Now within this body of new feminist literature, emerging as it did in the postmodern age in which high literary culture blurs and blends into popular culture, it is not surprising that genre fiction (e.g., mystery, romance, science fiction) began to be taken seriously, if not for its literary value, at least for its influence on the minds of the masses. What is more, genre fiction writers themselves began to sail into perilous political waters, consciously choosing to inject space opera adventure yarns with questions of identity and power relations. In the ever-shifting climate of the '60's and '70's, women science fiction writers insisted the subject be gendered. For the first time, I enjoyed reading futuristic novels in which women appeared with traditional "masculine" traits-physical strength and courage, the ability to lead and command, and a capacity for logical analysis. The new wave of women science fiction writers didn't stop with their heroines simply acquiring these "male" virtues, but went beyond to question the nature of gender and of social constructs. We read Ursula LeGuin's Hugo award winning classic The Left Hand of Darkness and her Dispossessed and marvelled at the concept of a sexually neutral, genderless race of people who became male or female only during mating times called "kemmer". Interacting with the text, we could ask, "How do we deal with a sexually neutral race, when we can't treat them as male or female, with all of what those terms signify?" Pamela Sargent reversed the roles for us in The Door to Women's Country, giving us women-only cities that controlled the technology of the wilderness beyond the civilization of the women. In the late '60's and '70's, many other women writers of science fiction explored similar themes, including Joanna Russ, The Female Man, Sally Gearhardt, Wonder-around, and Dorothy Bryant, The Kin of Atta Are Waiting for You.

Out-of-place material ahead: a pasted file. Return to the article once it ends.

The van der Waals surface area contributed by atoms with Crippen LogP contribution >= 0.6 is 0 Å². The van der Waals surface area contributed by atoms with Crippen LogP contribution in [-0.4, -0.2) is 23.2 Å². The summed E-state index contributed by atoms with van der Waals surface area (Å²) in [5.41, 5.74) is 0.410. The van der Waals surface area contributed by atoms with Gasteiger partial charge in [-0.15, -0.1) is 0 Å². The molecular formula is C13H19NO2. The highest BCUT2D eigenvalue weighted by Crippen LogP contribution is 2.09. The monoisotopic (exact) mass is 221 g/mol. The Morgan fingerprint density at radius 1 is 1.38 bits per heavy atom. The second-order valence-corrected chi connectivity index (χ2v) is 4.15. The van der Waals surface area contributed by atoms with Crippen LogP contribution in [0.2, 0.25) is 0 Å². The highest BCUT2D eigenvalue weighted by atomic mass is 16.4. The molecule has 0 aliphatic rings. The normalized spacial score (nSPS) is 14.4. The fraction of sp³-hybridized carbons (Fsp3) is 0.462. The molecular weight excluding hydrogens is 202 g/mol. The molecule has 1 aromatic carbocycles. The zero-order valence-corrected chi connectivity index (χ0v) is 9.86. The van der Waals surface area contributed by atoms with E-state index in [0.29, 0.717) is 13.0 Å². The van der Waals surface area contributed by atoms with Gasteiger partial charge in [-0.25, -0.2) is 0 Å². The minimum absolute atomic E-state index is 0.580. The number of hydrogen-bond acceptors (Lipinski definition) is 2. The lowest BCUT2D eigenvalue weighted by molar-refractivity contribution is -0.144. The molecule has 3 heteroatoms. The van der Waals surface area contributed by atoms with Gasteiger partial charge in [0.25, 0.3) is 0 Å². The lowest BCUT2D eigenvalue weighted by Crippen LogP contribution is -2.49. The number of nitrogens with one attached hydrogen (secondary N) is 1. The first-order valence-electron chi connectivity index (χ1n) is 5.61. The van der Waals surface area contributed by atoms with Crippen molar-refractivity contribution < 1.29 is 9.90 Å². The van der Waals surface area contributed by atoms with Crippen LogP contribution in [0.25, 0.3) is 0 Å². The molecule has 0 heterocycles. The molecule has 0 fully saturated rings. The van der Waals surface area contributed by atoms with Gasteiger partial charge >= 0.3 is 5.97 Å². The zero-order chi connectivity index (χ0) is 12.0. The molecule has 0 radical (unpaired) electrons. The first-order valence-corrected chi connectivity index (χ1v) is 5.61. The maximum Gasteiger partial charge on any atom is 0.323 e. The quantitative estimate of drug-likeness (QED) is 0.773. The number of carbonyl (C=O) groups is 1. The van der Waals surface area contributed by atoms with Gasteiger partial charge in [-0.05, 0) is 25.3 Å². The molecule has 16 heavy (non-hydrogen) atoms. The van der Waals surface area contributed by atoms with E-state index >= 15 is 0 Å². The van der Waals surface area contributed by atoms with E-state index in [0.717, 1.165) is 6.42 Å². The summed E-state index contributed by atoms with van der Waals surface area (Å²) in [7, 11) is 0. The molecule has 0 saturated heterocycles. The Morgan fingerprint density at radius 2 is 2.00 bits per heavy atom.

At the same time, more mainstream "literary" writers took up the task of questioning our concepts of gender as well. Some of these writers set their novels in the future, dealt with new technologies such as computers and cyborgs, just as their genre sisters did and continue to do. Cannot we call novels by Doris Lessing and Marge Piercy science fiction? When I recently questioned a well-known American Studies scholar about Marge Piercy's He, She and It, he referred to it as "futuristic fiction." What, I asked, was the difference between futuristic fiction and science fiction? He stumbled and gave me permission to call Marge Piercy's novels science fiction, reflecting this collapse of literary boundaries that characterize the postmodern period. Certainly as a consistent and continual reader of science fiction and literary Americana, I have seen these boundaries between high and popular culture, reality and illusion, utopia and dystopia dissolving and I celebrate, rather than deplore, these dissolutions. High and popular culture intersect in me, the conscious postmodern reader. As a child reading science fiction in the '50's, my future was limited by a white, male science fiction and literary elite where women were marginalized. In all of these wondrous features, it was still "man fucks woman, subject verb object. 3 After the tumultuous '60's, our demands for equality, our search for a way to end rigid sex-role hierarchies came off the streets, into the pages of our books and then into the mass culture. Society constructed gender; we would de-construct it and look for new models of being. Our futuristic literary figures and our science fiction writers provided us with some models for our consideration.